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Biochemistry - Diabetes and Endocrinology - Physiology - Rheumatology

Klotho Lacks a Vitamin D Independent Physiological Role in Glucose Homeostasis, Bone Turnover, and Steady-State PTH Secretion In Vivo
Published: Friday, February 03, 2012
Author: René Anour et al.

by René Anour, Olena Andrukhova, Eva Ritter, Ute Zeitz, Reinhold G. Erben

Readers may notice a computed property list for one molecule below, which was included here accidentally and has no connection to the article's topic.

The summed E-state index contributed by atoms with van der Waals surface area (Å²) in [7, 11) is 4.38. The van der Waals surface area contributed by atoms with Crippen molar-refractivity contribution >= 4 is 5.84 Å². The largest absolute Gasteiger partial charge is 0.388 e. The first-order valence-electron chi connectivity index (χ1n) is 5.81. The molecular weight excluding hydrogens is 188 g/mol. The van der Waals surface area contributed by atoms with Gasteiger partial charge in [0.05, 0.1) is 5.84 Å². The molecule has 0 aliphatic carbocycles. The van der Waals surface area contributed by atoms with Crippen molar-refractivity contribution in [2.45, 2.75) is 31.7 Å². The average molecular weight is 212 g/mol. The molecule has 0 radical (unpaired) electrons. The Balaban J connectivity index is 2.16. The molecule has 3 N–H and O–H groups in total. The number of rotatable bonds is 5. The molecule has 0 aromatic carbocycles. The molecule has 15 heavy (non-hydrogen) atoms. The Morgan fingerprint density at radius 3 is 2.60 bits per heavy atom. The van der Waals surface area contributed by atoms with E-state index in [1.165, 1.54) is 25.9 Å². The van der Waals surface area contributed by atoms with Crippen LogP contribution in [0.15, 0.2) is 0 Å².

Apart from its function as co-receptor for fibroblast growth factor-23 (FGF23), Klotho is thought to regulate insulin signaling, intracellular oxidative stress, and parathyroid hormone (PTH) secretion in an FGF23 independent fashion. Here, we crossed Klotho deficient (Kl-/-) mice with vitamin D receptor (VDR) mutant mice to examine further vitamin D independent functions of Klotho. All mice were fed a rescue diet enriched with calcium, phosphorus, and lactose to prevent hyperparathyroidism in VDR mutants, and were killed at 4 weeks of age after double fluorochrome labeling. Kl-/- mice displayed hypercalcemia, hyperphosphatemia, dwarfism, organ atrophy, azotemia, pulmonary emphysema, and osteomalacia. In addition, glucose and insulin tolerance tests revealed hypoglycemia and profoundly increased peripheral insulin sensitivity in Kl-/- mice. Compound mutants were normocalcemic and normophosphatemic, did not show premature aging or organ atrophy, and were phenocopies of VDR mutant mice in terms of body weight, bone mineral density, bone metabolism, serum calcium, serum phosphate, serum PTH, gene expression in parathyroid glands, as well as urinary calcium and phosphate excretion. Furthermore, ablation of vitamin D signaling in double mutants completely normalized glucose and insulin tolerance, indicating that Klotho has no vitamin D independent effects on insulin signaling. Histomorphometry of pancreas islets showed similar beta cell volume per body weight in all groups of animals. In conclusion, our findings cast doubt on a physiologically relevant vitamin D and Fgf23 independent function of Klotho in the regulation of glucose metabolism, bone turnover, and steady-state PTH secretion in vivo.